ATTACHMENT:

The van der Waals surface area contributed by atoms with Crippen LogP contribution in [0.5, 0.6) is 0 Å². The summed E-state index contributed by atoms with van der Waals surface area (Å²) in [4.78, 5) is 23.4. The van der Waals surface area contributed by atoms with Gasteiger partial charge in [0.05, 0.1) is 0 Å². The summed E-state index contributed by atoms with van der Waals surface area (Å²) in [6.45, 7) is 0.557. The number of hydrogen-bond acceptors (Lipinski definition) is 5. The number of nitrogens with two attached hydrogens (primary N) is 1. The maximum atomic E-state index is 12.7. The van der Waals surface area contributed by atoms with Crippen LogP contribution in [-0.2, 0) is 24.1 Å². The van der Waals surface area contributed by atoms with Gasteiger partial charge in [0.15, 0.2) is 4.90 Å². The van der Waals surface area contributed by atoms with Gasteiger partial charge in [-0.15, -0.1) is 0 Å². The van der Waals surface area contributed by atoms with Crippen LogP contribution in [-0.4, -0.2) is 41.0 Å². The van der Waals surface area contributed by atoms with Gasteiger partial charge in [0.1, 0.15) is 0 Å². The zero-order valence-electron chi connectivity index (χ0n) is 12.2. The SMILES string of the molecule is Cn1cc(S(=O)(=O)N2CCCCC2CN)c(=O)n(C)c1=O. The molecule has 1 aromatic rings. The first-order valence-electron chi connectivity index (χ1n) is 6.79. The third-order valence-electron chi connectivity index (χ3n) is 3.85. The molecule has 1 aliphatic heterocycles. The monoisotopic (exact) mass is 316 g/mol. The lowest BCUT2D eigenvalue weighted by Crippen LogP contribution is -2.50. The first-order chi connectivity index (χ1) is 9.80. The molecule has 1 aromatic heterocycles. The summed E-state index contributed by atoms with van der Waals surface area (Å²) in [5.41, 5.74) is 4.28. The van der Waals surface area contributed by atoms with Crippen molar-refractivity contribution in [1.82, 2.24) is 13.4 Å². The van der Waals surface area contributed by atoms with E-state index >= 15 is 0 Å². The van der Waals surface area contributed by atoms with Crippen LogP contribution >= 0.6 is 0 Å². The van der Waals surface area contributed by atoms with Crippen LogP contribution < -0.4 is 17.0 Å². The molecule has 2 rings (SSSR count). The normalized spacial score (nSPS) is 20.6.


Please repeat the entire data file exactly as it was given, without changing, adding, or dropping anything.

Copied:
The van der Waals surface area contributed by atoms with Crippen LogP contribution in [0.5, 0.6) is 0 Å². The summed E-state index contributed by atoms with van der Waals surface area (Å²) in [4.78, 5) is 23.4. The van der Waals surface area contributed by atoms with Gasteiger partial charge in [0.05, 0.1) is 0 Å². The summed E-state index contributed by atoms with van der Waals surface area (Å²) in [6.45, 7) is 0.557. The number of hydrogen-bond acceptors (Lipinski definition) is 5. The number of nitrogens with two attached hydrogens (primary N) is 1. The maximum atomic E-state index is 12.7. The van der Waals surface area contributed by atoms with Crippen LogP contribution in [-0.2, 0) is 24.1 Å². The van der Waals surface area contributed by atoms with Gasteiger partial charge in [0.15, 0.2) is 4.90 Å². The van der Waals surface area contributed by atoms with Gasteiger partial charge in [-0.15, -0.1) is 0 Å². The van der Waals surface area contributed by atoms with Crippen LogP contribution in [-0.4, -0.2) is 41.0 Å². The van der Waals surface area contributed by atoms with Gasteiger partial charge in [0.1, 0.15) is 0 Å². The zero-order valence-electron chi connectivity index (χ0n) is 12.2. The SMILES string of the molecule is Cn1cc(S(=O)(=O)N2CCCCC2CN)c(=O)n(C)c1=O. The molecule has 1 aromatic rings. The first-order valence-electron chi connectivity index (χ1n) is 6.79. The third-order valence-electron chi connectivity index (χ3n) is 3.85. The molecule has 1 aliphatic heterocycles. The monoisotopic (exact) mass is 316 g/mol. The lowest BCUT2D eigenvalue weighted by Crippen LogP contribution is -2.50. The first-order chi connectivity index (χ1) is 9.80. The molecule has 1 aromatic heterocycles. The summed E-state index contributed by atoms with van der Waals surface area (Å²) in [5.41, 5.74) is 4.28. The van der Waals surface area contributed by atoms with Crippen molar-refractivity contribution in [1.82, 2.24) is 13.4 Å². The van der Waals surface area contributed by atoms with E-state index >= 15 is 0 Å². The van der Waals surface area contributed by atoms with Crippen LogP contribution >= 0.6 is 0 Å². The van der Waals surface area contributed by atoms with Crippen LogP contribution < -0.4 is 17.0 Å². The molecule has 2 rings (SSSR count). The normalized spacial score (nSPS) is 20.6.